writers-block

So, you've been blogging religiously three times a week for several months now, and you're running out of things to say. How many times can you write about how your fabulous product can be used or how smart your employees are? Here are ten ways to break out of a blogging block.

1. Look at your products

Let's start with the obvious. What is it about your products that may be exciting? What are ways of using your products that customers may have not thought of yet? What is unique about your services?

2. Talk to your employees

Why are they excited about working with you? (I'm assuming they are: otherwise you've got bigger problems than blog posts.) What do they like about your products? When they brag to their friends about their work, what do they say?

3. Talk to your customers

Ask your happiest customers why they use your services. Use each answer (e.g., "your customer service is the fastest to respond") in one blog post, giving details of your processes and how you do what you do. Add in a couple of anecdotes.

Now talk to your disgruntled customers (you know you have some) and see if you can fix their problems. Then write about how you fixed the issue. (You should be doing the first two steps anyway, but if you aren't, it's time to start.) If you figure out those customers just aren't the right fit for you, refer them to a competitor who is. And then write about that: about what you stand for and what kind of customers should come to you.

What are the most common questions you get from your customers? Answer those on your blog so both new and old customers can easily find them.

4. Read

You can't write well if you don't read extensively--and that's as true for a blog as it is for a novel. Read industry news and opinions and you'll invariably find something you want to comment on, expand on, or argue with. Read about best practices in other industries and relate them to your own. Read a business book and comment on what you are going to use from it. (Heck, I read novels about young children and relate them to career development.)

5. Go to events

Business events are a great place for networking and for finding out what the rest of the industry is thinking. It's also a content opportunity-all you have to do is take copious notes through the sessions and edit them when you get home. You can even live-blog, if you're up to that.

6. Participate in discussions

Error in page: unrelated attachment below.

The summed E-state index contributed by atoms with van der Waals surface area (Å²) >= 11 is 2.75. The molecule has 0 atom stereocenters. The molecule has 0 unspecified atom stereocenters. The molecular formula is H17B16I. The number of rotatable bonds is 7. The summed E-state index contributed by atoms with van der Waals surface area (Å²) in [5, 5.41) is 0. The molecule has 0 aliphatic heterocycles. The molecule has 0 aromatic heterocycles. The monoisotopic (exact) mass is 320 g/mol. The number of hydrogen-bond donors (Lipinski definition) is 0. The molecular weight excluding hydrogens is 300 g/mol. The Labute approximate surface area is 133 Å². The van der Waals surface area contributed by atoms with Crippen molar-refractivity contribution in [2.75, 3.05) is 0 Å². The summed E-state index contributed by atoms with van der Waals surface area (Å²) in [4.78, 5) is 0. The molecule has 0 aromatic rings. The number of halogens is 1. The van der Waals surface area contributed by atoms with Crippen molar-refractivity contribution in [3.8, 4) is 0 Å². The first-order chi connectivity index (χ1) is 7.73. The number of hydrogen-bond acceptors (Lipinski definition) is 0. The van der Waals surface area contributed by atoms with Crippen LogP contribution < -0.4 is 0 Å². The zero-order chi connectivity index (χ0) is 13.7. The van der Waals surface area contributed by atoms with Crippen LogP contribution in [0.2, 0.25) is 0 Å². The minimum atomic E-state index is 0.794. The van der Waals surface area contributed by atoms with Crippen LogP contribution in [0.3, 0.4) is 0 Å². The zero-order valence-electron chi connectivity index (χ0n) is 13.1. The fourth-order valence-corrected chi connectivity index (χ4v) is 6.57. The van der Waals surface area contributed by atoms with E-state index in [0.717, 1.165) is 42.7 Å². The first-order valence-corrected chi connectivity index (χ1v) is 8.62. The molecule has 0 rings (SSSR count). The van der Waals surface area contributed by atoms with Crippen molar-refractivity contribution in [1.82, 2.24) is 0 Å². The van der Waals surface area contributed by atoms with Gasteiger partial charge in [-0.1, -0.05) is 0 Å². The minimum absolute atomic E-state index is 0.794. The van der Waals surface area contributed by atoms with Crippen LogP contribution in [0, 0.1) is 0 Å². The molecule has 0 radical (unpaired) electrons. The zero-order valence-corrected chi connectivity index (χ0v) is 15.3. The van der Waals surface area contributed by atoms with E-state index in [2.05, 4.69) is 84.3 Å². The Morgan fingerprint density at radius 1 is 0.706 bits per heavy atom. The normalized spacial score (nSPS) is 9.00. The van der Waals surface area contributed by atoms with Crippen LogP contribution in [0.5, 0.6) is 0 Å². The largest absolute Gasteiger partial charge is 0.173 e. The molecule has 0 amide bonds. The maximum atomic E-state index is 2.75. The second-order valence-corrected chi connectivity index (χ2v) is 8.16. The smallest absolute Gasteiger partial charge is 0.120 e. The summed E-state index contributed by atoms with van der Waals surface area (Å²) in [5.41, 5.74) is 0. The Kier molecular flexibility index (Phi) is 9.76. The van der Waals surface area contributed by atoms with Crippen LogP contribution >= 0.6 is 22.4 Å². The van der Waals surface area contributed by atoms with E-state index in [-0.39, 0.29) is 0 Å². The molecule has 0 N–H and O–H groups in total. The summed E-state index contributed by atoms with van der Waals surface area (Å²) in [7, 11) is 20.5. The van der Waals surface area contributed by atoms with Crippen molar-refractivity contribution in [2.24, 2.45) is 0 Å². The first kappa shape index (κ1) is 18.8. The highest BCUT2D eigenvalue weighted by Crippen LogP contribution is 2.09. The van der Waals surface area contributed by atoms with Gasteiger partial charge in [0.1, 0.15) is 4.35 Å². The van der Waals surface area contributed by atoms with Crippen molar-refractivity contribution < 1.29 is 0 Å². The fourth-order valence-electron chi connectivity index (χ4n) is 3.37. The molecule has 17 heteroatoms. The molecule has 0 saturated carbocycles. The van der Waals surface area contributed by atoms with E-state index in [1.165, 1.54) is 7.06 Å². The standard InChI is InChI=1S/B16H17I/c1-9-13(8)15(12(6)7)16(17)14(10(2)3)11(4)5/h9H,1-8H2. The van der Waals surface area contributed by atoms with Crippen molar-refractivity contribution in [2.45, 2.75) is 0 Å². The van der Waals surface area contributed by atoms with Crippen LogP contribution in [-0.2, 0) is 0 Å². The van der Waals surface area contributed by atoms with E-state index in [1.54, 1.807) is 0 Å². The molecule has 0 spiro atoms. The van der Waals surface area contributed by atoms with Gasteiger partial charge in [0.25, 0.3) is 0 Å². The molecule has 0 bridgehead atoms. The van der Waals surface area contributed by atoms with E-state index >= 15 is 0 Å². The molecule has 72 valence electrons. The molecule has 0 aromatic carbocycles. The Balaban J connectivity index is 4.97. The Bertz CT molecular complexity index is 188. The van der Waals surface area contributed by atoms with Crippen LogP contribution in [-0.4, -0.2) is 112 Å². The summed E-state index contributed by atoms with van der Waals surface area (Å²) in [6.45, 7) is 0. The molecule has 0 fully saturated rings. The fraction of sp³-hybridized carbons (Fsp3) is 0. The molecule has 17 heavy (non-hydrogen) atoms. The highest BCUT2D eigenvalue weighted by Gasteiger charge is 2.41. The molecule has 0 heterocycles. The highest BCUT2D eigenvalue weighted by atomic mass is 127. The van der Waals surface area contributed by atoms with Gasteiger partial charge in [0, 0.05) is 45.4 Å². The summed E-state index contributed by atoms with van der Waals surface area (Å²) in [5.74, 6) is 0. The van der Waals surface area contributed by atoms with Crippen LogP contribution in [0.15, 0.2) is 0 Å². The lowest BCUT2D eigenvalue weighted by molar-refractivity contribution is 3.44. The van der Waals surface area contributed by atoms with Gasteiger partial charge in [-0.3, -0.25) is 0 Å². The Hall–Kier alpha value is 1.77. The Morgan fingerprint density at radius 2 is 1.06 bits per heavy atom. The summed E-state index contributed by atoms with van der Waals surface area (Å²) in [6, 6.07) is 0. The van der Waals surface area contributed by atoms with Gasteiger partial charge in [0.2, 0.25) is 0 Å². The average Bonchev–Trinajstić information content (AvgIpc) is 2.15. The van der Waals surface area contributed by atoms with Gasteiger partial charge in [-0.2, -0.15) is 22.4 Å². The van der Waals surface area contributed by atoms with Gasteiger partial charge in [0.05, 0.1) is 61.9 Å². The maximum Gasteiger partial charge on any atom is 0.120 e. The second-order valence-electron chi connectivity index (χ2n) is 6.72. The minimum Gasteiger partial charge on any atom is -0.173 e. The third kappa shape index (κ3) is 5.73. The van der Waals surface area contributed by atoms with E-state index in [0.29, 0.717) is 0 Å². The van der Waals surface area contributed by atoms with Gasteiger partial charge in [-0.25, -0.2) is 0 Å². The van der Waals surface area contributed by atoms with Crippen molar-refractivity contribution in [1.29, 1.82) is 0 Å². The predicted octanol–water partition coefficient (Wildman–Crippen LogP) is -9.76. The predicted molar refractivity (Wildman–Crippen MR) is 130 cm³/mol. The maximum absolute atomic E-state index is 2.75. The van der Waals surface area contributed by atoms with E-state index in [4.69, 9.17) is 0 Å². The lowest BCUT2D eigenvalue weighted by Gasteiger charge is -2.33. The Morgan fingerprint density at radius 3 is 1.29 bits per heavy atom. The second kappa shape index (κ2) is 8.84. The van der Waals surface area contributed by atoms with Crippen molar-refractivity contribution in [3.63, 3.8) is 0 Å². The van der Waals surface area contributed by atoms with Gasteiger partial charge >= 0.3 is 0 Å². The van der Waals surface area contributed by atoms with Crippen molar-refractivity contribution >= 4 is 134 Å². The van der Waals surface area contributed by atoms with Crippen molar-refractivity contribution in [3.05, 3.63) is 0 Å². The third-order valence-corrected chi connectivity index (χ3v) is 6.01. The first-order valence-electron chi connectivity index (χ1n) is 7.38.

Both in those events you go to and on social media, participate in discussions about your industry. You might find you're on one side of a debate from everyone else, and you can explain your stand in a blog post. You might find that you learn something new or get some interesting anecdotes you can use. If there aren't any interesting discussions happening, start one! LinkedIn groups and Quora are great for the purpose, but you can try this out on other platforms too.

7. Host a discussion

I'm not telling you to organize a high-profile conference. Call your coworker into your room and talk about an industry topic that interests you both. Record that conversation and edit it into a podcast. To make it real fancy, call a bunch of people (including a couple of your competitors) and use a video camera.

8. Contemplate

Amidst interviewing colleagues and customers, don't forget to spend some time with yourself too. After all, you're presumably the business expert (which is why you're blogging, right?). Here are some starting points to spark your ideas:

  • What attracted you to the industry? What do you still like about it?
  • What makes you look forward to your workday? What gets you all fired up?
  • How do you manage your time? What are your biggest priorities?
  • What's the most common mistake you see (by colleagues, competitors or customers)?
  • What's the biggest business mistake you have made?

If nothing else, force yourself to sit at your computer for half an hour and to not open any other window except your document editor. Very likely, the words will come. If not

9. Look through old posts

You might have written something two years ago that you don't agree with anymore, or maybe you've had new experiences that reinforced your view. You may think of a new better way to say something you've said before. For example, take something you've written, put in more info and numbers and turn it into an infographic.

10. Go out

If you've gone through a lot of these already and can't think of anything new to say, maybe it's time to get out of the house (or if you can, of town). Go somewhere that you don't go often (or ever), like a museum, a park or a toy store. Immerse yourself in your surroundings (that is, try and stop thinking about that blog post you gotta write). Take a few pictures.

Then get home and think about your outing and see if you can relate it to your work. Maybe a toy at that store reminded you of one of your products. The museum's floor plan might spark a post about efficiency. The children playing in the park reminded you of teamwork.

If nothing else, at least you can write about how you needed a break and getting outdoors once in a while is a good thing. Hey, we all need the reminder.

If you liked this, you might also enjoy How To Write So It Matters